Top 6 training priorities for SDN adoption

If you’re making the transition to software-defined networking — or considering it — you’ll need to upgrade your skills. Here’s how to approach this challenge and determine training priorities, according to a survey of early adopters.

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The transition toward software-defined networks will mark a significant evolution in the enterprise network, but first enterprises must overcome some significant training barriers.

While preparing for the transition toward SDN, organizations will need to determine and pursue training priorities. To determine how they should approach this challenge, Enterprise Management Associates recently conducted a study of 150 early adopters of SDN to examine their approach and share what they’ve learned. Here is how they prioritized SDN training:

1) Cloud management

EMA’s survey revealed that the No. 1 training priority for SDN early adopters is the development of cloud management systems expertise, with 47 per cent reporting their networking teams were learning to use such systems, such as OpenStack and CloudStack. For networking professionals who haven’t upgraded their software programing and development skills, this will become necessary as they adopt SDN.

2) Network protocols

Knowledge of SDN network protocols was a top priority for 39 per cent of respondents, though the exact protocols will be dependant on whether the organization chooses to implement data centre SDN overlay, OpenFlow-based SDN or another SDN solution. There are a variety of network protocols currently available with more emerging every day, but network professionals only need to concern themselves with the protocol their organization chooses to pursue.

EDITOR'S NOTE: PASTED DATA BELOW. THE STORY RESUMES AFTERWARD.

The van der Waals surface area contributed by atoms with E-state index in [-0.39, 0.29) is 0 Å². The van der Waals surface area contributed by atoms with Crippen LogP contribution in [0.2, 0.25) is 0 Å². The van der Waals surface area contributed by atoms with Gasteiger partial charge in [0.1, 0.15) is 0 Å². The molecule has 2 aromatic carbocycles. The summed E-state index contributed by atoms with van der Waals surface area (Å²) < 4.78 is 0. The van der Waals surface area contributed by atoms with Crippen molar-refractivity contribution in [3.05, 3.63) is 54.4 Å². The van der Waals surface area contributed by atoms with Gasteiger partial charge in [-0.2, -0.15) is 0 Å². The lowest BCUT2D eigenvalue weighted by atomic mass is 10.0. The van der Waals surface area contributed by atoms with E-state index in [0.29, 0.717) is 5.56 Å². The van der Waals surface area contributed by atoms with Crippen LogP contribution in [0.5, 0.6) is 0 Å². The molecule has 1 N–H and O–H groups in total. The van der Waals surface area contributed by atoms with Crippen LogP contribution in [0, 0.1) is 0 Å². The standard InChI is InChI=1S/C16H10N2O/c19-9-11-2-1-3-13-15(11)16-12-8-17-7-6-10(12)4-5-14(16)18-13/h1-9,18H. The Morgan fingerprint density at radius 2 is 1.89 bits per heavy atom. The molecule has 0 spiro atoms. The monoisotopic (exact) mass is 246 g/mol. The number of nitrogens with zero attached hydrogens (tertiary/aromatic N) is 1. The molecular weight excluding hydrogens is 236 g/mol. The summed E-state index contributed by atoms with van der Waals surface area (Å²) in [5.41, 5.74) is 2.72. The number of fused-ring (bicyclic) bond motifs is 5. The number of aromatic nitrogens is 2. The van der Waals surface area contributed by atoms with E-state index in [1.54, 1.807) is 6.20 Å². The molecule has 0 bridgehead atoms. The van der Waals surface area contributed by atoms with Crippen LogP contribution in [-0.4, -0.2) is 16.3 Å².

3) Software training

Soon there will be nowhere left to run from software training. Of those early adopters, 37 per cent cited programming skills and 36 per cent cited software development skills as top training priorities. The EMA survey also found that software skills are a top priority, specifically for communications service providers. Network professionals will be required to write code in order to support and manage SDN, and software development skills will be necessary to better manage the functionality of SDN networks.

4) Skills integration

Another key priority is the integration of SDN skills with broader network and service delivery skills. Since SDN will coexist with many legacy networks, networking teams need to learn how to manage both networks simultaneously to provide end-to-end services. The good news for IT staff is that a dependence on legacy systems could imply a dependence on legacy employees as well.

5) Vendor SDN certifications

While early adopters are placing lower priority on SDN certifications, with only 28 per cent considering it a priority, certifications will increase in value as more companies adopt SDN.

6) Vendor-neutral SDN certification

The market for vendor-neutral SDN certification is still emerging, which is perhaps why only 24 per cent of those surveyed considered it a training priority.

Image courtesy of Free Digital Photos

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